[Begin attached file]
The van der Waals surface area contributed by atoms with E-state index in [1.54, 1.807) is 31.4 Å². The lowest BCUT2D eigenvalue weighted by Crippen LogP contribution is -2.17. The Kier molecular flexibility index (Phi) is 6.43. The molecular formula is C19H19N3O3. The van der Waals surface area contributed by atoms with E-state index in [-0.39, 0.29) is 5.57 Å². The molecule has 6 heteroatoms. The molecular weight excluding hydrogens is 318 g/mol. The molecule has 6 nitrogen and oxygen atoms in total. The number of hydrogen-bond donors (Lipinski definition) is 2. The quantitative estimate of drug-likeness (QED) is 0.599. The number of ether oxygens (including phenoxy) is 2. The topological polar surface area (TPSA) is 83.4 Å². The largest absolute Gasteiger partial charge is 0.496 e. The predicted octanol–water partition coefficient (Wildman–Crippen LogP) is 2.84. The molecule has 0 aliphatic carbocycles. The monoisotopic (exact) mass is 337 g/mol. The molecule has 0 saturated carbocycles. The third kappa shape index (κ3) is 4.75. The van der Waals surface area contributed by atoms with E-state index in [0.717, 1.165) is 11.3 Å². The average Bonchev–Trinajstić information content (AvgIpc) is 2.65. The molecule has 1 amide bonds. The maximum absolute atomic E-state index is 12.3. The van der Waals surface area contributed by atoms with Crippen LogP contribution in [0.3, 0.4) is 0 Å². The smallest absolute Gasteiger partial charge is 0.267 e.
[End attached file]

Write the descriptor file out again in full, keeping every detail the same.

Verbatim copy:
The van der Waals surface area contributed by atoms with E-state index in [1.54, 1.807) is 31.4 Å². The lowest BCUT2D eigenvalue weighted by Crippen LogP contribution is -2.17. The Kier molecular flexibility index (Phi) is 6.43. The molecular formula is C19H19N3O3. The van der Waals surface area contributed by atoms with E-state index in [-0.39, 0.29) is 5.57 Å². The molecule has 6 heteroatoms. The molecular weight excluding hydrogens is 318 g/mol. The molecule has 6 nitrogen and oxygen atoms in total. The number of hydrogen-bond donors (Lipinski definition) is 2. The quantitative estimate of drug-likeness (QED) is 0.599. The number of ether oxygens (including phenoxy) is 2. The topological polar surface area (TPSA) is 83.4 Å². The largest absolute Gasteiger partial charge is 0.496 e. The predicted octanol–water partition coefficient (Wildman–Crippen LogP) is 2.84. The molecule has 0 aliphatic carbocycles. The monoisotopic (exact) mass is 337 g/mol. The molecule has 0 saturated carbocycles. The third kappa shape index (κ3) is 4.75. The van der Waals surface area contributed by atoms with E-state index in [0.717, 1.165) is 11.3 Å². The average Bonchev–Trinajstić information content (AvgIpc) is 2.65. The molecule has 1 amide bonds. The maximum absolute atomic E-state index is 12.3. The van der Waals surface area contributed by atoms with Crippen LogP contribution in [0.3, 0.4) is 0 Å². The smallest absolute Gasteiger partial charge is 0.267 e.